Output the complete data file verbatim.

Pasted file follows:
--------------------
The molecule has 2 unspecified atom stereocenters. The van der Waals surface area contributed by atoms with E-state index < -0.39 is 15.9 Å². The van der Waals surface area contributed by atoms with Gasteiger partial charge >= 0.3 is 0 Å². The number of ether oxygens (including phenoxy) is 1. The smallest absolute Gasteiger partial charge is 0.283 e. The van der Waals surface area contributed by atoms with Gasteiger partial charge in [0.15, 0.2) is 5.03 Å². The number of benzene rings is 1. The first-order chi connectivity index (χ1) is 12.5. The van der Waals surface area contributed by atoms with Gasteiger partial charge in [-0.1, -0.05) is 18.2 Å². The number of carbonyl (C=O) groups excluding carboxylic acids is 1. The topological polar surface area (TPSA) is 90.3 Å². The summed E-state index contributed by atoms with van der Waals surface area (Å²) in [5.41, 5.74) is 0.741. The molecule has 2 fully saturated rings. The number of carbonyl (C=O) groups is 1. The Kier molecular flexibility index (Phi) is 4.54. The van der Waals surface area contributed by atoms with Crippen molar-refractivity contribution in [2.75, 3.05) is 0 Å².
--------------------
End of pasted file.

The molecule has 2 unspecified atom stereocenters. The van der Waals surface area contributed by atoms with E-state index < -0.39 is 15.9 Å². The van der Waals surface area contributed by atoms with Gasteiger partial charge >= 0.3 is 0 Å². The number of ether oxygens (including phenoxy) is 1. The smallest absolute Gasteiger partial charge is 0.283 e. The van der Waals surface area contributed by atoms with Gasteiger partial charge in [0.15, 0.2) is 5.03 Å². The number of benzene rings is 1. The first-order chi connectivity index (χ1) is 12.5. The van der Waals surface area contributed by atoms with Gasteiger partial charge in [-0.1, -0.05) is 18.2 Å². The number of carbonyl (C=O) groups excluding carboxylic acids is 1. The topological polar surface area (TPSA) is 90.3 Å². The summed E-state index contributed by atoms with van der Waals surface area (Å²) in [5.41, 5.74) is 0.741. The molecule has 2 fully saturated rings. The number of carbonyl (C=O) groups is 1. The Kier molecular flexibility index (Phi) is 4.54. The van der Waals surface area contributed by atoms with Crippen molar-refractivity contribution in [2.75, 3.05) is 0 Å².